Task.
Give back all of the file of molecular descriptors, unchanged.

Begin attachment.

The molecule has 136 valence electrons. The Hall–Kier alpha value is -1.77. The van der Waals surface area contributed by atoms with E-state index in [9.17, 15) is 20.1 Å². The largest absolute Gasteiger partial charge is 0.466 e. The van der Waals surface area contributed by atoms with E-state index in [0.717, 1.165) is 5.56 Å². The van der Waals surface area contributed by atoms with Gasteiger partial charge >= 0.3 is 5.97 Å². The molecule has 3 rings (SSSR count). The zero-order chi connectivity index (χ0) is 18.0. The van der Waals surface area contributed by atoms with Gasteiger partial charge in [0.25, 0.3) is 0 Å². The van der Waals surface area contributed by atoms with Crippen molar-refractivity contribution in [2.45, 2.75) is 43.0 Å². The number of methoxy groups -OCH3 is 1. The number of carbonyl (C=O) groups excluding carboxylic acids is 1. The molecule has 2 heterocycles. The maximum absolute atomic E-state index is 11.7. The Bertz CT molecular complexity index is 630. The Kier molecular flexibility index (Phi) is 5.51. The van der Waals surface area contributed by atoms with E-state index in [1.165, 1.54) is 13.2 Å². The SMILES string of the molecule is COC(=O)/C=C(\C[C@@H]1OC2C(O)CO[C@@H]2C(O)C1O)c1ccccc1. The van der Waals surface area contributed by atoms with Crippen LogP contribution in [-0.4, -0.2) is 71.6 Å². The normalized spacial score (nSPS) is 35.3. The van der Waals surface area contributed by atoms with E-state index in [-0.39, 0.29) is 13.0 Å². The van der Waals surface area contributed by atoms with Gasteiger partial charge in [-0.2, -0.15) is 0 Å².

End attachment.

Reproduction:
The molecule has 136 valence electrons. The Hall–Kier alpha value is -1.77. The van der Waals surface area contributed by atoms with E-state index in [9.17, 15) is 20.1 Å². The largest absolute Gasteiger partial charge is 0.466 e. The van der Waals surface area contributed by atoms with E-state index in [0.717, 1.165) is 5.56 Å². The van der Waals surface area contributed by atoms with Gasteiger partial charge >= 0.3 is 5.97 Å². The molecule has 3 rings (SSSR count). The zero-order chi connectivity index (χ0) is 18.0. The van der Waals surface area contributed by atoms with Gasteiger partial charge in [0.25, 0.3) is 0 Å². The van der Waals surface area contributed by atoms with Crippen molar-refractivity contribution in [2.45, 2.75) is 43.0 Å². The number of methoxy groups -OCH3 is 1. The number of carbonyl (C=O) groups excluding carboxylic acids is 1. The molecule has 2 heterocycles. The maximum absolute atomic E-state index is 11.7. The Bertz CT molecular complexity index is 630. The Kier molecular flexibility index (Phi) is 5.51. The van der Waals surface area contributed by atoms with E-state index in [1.165, 1.54) is 13.2 Å². The SMILES string of the molecule is COC(=O)/C=C(\C[C@@H]1OC2C(O)CO[C@@H]2C(O)C1O)c1ccccc1. The van der Waals surface area contributed by atoms with Crippen LogP contribution in [-0.4, -0.2) is 71.6 Å². The normalized spacial score (nSPS) is 35.3. The van der Waals surface area contributed by atoms with E-state index in [-0.39, 0.29) is 13.0 Å². The van der Waals surface area contributed by atoms with Gasteiger partial charge in [-0.2, -0.15) is 0 Å².